My old-guys-burnt-out-lefty book club read this one. As usual, being behind, I didn't read it until after we had discussed it. I had read it once before,45 years ago, little of it stayed with me. Not an easy read as it has those 19th century English long sentences, many quotes in Latin sprinkled here and there. A reader needs to be able to concentrate to get through it. That said, this is, in my view, a great book, a genuine `classic' in its field. The sections on Luther and Calvin - and how the ...more
Important stuff - bought it as it was on a school reading list many years ago and glad I finally got round to reading it
Jun 16, 2008 Sarah is currently reading it  ·  review of another edition
Shelves: history
Definitely on the academic side - more so than Popular Delusions - lots of references to and citations of other literature on the subject. A lot of it covers the question, "How did the Catholic Church get so wealthy?" Covers Western Europe mostly ... a significant amount of the book deals with how the Catholic Church (and protestant sects once they're established) deal with the issue of interest ... is it usury and a sin against God or is it okay? Another issue is pricing of goods with the aim o ...more
Doug Garnett
Been years since I read it. But I love this book.

The writing is really fun. We've removed all aspects of poetry from modern writing about history. Tawney doesn't feel those shackles and goes with the words.

Accuracy is not entirely there. But he clearly gets across one concept of the odd ways that puritanism and capitalism were bound together in their early development and how each affected the other.

Regardless, I highly recommend it.
Anatole David
Well written despite being incredibly detailed. A first rate book that anyone could enjoy and learn a great deal from.
Jckosnow Kosnow
Oct 30, 2009 Jckosnow Kosnow rated it 5 of 5 stars  ·  review of another edition
Recommends it for: anyone
this is a very very very good book. covers much the same ground as weber's the protestant ethic. but the rise of cap. is more interested to show how capitalism/protestantism arose in sharp contrast to medieval ethics/economics. lots of cool references. goes way beyond like john locke & st. augstine.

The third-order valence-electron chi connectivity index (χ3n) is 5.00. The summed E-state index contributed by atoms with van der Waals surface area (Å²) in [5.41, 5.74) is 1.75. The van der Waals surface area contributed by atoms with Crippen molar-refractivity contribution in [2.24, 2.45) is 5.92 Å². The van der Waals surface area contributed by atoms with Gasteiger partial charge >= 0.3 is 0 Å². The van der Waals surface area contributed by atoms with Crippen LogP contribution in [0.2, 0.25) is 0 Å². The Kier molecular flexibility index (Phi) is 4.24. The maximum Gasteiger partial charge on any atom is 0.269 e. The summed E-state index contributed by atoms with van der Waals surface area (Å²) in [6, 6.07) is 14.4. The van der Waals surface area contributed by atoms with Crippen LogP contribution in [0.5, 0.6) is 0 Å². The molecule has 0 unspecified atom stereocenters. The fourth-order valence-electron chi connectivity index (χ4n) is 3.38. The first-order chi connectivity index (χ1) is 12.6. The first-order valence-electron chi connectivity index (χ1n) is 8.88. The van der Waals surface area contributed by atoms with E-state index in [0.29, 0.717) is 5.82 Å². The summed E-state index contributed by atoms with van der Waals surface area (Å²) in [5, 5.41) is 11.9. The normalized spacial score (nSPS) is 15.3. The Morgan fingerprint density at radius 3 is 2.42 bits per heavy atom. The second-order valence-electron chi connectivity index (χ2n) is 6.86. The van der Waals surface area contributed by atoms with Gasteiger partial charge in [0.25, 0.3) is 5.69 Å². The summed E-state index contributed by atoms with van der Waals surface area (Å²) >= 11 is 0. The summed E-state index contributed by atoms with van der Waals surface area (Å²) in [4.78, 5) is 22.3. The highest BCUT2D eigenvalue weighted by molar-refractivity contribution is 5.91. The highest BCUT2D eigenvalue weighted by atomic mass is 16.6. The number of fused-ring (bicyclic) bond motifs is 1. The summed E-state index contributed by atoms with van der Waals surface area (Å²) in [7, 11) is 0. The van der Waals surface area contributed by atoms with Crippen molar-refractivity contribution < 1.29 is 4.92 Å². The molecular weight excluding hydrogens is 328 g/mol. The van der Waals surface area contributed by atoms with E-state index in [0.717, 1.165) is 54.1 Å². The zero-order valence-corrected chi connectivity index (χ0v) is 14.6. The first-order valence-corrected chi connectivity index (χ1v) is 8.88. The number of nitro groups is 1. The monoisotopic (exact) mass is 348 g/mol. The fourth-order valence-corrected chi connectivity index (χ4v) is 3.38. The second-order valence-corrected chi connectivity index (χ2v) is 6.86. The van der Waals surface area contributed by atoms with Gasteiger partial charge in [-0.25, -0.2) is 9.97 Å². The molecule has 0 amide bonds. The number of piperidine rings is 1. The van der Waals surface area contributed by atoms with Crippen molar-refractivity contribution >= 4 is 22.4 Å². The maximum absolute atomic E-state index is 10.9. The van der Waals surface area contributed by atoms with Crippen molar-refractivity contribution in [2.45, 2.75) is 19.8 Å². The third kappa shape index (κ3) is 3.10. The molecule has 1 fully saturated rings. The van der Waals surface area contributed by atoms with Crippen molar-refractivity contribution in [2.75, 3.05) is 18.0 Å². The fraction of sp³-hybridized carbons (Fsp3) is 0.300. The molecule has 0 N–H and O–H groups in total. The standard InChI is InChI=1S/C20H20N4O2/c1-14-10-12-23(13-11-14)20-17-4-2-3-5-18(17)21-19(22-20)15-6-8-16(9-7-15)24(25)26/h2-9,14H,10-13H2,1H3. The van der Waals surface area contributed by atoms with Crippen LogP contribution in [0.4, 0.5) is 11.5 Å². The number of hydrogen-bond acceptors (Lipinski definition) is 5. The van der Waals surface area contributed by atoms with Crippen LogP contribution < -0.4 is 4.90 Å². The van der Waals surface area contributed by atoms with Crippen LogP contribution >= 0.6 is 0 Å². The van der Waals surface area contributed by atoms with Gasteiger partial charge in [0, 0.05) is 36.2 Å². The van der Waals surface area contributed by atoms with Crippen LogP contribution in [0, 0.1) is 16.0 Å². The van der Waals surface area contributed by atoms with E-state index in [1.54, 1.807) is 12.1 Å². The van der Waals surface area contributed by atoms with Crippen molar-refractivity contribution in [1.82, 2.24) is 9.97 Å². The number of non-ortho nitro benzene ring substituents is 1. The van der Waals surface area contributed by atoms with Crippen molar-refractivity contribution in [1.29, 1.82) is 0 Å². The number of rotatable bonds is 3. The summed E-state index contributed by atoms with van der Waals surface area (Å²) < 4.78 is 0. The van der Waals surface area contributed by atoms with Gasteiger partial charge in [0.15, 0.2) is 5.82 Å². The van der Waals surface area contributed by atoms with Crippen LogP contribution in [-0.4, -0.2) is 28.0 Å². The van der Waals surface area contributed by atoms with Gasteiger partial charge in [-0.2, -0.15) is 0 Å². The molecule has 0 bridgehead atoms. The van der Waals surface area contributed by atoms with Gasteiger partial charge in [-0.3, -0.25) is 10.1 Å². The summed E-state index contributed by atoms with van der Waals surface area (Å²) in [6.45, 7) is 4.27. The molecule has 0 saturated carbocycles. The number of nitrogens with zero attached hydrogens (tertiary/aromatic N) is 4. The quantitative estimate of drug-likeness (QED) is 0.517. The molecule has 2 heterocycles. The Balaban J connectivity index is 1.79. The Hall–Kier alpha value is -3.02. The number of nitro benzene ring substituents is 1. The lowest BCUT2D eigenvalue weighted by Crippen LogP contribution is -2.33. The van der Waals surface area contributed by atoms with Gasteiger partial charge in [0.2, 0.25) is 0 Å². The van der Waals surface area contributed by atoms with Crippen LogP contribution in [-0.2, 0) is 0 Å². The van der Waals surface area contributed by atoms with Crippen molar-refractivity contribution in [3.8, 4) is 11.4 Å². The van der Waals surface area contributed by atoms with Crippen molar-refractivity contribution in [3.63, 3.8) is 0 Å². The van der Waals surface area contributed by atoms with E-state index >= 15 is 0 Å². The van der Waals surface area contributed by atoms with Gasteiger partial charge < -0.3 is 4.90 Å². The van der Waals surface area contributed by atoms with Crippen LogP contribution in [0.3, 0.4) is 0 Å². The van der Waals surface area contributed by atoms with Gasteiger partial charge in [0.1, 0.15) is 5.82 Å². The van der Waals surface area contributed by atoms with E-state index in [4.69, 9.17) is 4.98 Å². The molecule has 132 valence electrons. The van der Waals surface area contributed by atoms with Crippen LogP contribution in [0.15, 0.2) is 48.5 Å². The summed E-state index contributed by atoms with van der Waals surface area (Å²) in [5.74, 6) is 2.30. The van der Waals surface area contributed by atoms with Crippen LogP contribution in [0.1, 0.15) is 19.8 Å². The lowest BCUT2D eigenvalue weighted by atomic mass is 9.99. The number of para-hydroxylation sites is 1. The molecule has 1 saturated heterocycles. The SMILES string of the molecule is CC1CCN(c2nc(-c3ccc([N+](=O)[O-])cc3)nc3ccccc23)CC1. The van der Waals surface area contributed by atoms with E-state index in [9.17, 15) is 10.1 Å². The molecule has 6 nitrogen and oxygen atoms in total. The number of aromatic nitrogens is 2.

There were parts of heavy slogging onwards, but as always with Tawney patience and effort finds a reward. Very beautiful in its thinking and sentiments, but I'm also an avowed fan of the author and medieval views on usury, so take it as you will.
Grace Larkin
Fascinating take on the religious control of the economy as it moved from feudalism to Renaissance financial theory, and then into a free market.
Alan Hughes
Very heavy going. An important book but not, as I discovered, a holiday read.
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Full name: Richard Henry Tawney.
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“Granted, I should love my neighbor as myself, the questions which, under modern conditions of large-scale organization, remain for solution are, ''Who precisely is my neighbor?'' and ''How exactly am I to make my love for them effective in practice?''... It had insisted that all men were brethren. But it did not occur to it to point out that, as a result of the new economic imperialism, which was begging to develop in the 17th century, the brethren of the English merchant were the Africans whom he kidnapped for slavery in America, or the American Indians from whom he stripped of their lands, or the Indian craftsmen whom he bought muslin's and silks at starvation prices. Religion had not yet learned to console itself for the practical difficulty of applying its moral principles by clasping the comfortable formula that for the transaction of economic life no moral principles exist.” 3 likes